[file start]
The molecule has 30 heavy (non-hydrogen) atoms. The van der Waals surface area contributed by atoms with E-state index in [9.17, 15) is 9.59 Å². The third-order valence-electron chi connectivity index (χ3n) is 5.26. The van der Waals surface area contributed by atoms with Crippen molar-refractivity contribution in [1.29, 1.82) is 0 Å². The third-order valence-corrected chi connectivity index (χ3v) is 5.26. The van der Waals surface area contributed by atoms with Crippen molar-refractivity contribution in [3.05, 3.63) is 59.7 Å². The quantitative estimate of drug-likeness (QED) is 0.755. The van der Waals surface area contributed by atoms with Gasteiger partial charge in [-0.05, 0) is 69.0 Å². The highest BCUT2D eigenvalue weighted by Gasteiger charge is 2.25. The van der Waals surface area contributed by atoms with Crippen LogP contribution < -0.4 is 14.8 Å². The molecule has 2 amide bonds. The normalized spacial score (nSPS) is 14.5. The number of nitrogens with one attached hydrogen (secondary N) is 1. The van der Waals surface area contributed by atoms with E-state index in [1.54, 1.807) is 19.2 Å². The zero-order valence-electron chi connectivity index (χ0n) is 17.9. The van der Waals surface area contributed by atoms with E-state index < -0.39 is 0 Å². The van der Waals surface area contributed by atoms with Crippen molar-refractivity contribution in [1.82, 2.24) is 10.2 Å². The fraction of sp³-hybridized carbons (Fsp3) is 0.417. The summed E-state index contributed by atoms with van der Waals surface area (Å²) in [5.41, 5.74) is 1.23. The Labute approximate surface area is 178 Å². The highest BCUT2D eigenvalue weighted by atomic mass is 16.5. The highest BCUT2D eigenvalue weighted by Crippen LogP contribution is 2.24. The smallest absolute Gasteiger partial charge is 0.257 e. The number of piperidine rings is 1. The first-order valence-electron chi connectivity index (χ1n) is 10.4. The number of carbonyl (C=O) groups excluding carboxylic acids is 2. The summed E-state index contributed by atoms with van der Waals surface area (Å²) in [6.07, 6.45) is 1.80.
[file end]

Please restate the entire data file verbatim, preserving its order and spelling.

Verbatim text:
The molecule has 30 heavy (non-hydrogen) atoms. The van der Waals surface area contributed by atoms with E-state index in [9.17, 15) is 9.59 Å². The third-order valence-electron chi connectivity index (χ3n) is 5.26. The van der Waals surface area contributed by atoms with Crippen molar-refractivity contribution in [1.29, 1.82) is 0 Å². The third-order valence-corrected chi connectivity index (χ3v) is 5.26. The van der Waals surface area contributed by atoms with Crippen molar-refractivity contribution in [3.05, 3.63) is 59.7 Å². The quantitative estimate of drug-likeness (QED) is 0.755. The van der Waals surface area contributed by atoms with Gasteiger partial charge in [-0.05, 0) is 69.0 Å². The highest BCUT2D eigenvalue weighted by Gasteiger charge is 2.25. The van der Waals surface area contributed by atoms with Crippen LogP contribution < -0.4 is 14.8 Å². The molecule has 2 amide bonds. The normalized spacial score (nSPS) is 14.5. The number of nitrogens with one attached hydrogen (secondary N) is 1. The van der Waals surface area contributed by atoms with E-state index in [1.54, 1.807) is 19.2 Å². The zero-order valence-electron chi connectivity index (χ0n) is 17.9. The van der Waals surface area contributed by atoms with E-state index < -0.39 is 0 Å². The van der Waals surface area contributed by atoms with Crippen molar-refractivity contribution in [1.82, 2.24) is 10.2 Å². The fraction of sp³-hybridized carbons (Fsp3) is 0.417. The summed E-state index contributed by atoms with van der Waals surface area (Å²) in [5.41, 5.74) is 1.23. The Labute approximate surface area is 178 Å². The highest BCUT2D eigenvalue weighted by atomic mass is 16.5. The highest BCUT2D eigenvalue weighted by Crippen LogP contribution is 2.24. The smallest absolute Gasteiger partial charge is 0.257 e. The number of piperidine rings is 1. The first-order valence-electron chi connectivity index (χ1n) is 10.4. The number of carbonyl (C=O) groups excluding carboxylic acids is 2. The summed E-state index contributed by atoms with van der Waals surface area (Å²) in [6.07, 6.45) is 1.80.